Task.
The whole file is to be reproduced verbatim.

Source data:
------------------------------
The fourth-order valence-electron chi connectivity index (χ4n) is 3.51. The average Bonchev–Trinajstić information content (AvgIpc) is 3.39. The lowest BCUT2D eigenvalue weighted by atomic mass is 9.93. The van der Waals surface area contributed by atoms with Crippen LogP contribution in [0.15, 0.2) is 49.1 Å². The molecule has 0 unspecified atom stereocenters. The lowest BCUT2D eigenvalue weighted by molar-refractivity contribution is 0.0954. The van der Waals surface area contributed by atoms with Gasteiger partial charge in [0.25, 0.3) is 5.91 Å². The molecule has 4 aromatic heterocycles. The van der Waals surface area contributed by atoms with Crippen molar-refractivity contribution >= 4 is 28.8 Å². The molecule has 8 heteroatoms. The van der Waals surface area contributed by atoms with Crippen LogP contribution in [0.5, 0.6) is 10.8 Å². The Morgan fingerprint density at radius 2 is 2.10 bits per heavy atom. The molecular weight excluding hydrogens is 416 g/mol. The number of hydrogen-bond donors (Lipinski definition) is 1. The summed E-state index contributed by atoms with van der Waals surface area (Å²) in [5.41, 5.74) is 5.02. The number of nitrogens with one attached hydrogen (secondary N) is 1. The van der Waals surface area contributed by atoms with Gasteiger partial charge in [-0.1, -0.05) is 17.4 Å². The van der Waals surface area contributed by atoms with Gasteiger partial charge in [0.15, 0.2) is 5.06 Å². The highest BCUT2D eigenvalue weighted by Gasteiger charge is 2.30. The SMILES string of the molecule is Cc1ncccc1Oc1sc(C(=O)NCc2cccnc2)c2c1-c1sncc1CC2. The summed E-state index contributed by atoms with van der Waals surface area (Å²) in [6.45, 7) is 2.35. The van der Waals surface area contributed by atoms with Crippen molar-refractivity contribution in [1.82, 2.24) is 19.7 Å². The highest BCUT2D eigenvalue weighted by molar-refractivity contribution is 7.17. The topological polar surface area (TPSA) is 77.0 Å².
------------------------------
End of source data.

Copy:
The fourth-order valence-electron chi connectivity index (χ4n) is 3.51. The average Bonchev–Trinajstić information content (AvgIpc) is 3.39. The lowest BCUT2D eigenvalue weighted by atomic mass is 9.93. The van der Waals surface area contributed by atoms with Crippen LogP contribution in [0.15, 0.2) is 49.1 Å². The molecule has 0 unspecified atom stereocenters. The lowest BCUT2D eigenvalue weighted by molar-refractivity contribution is 0.0954. The van der Waals surface area contributed by atoms with Gasteiger partial charge in [0.25, 0.3) is 5.91 Å². The molecule has 4 aromatic heterocycles. The van der Waals surface area contributed by atoms with Crippen molar-refractivity contribution >= 4 is 28.8 Å². The molecule has 8 heteroatoms. The van der Waals surface area contributed by atoms with Crippen LogP contribution in [0.5, 0.6) is 10.8 Å². The Morgan fingerprint density at radius 2 is 2.10 bits per heavy atom. The molecular weight excluding hydrogens is 416 g/mol. The number of hydrogen-bond donors (Lipinski definition) is 1. The summed E-state index contributed by atoms with van der Waals surface area (Å²) in [5.41, 5.74) is 5.02. The number of nitrogens with one attached hydrogen (secondary N) is 1. The van der Waals surface area contributed by atoms with Gasteiger partial charge in [-0.1, -0.05) is 17.4 Å². The van der Waals surface area contributed by atoms with Gasteiger partial charge in [0.15, 0.2) is 5.06 Å². The highest BCUT2D eigenvalue weighted by Gasteiger charge is 2.30. The SMILES string of the molecule is Cc1ncccc1Oc1sc(C(=O)NCc2cccnc2)c2c1-c1sncc1CC2. The summed E-state index contributed by atoms with van der Waals surface area (Å²) in [6.45, 7) is 2.35. The van der Waals surface area contributed by atoms with Crippen molar-refractivity contribution in [1.82, 2.24) is 19.7 Å². The highest BCUT2D eigenvalue weighted by molar-refractivity contribution is 7.17. The topological polar surface area (TPSA) is 77.0 Å².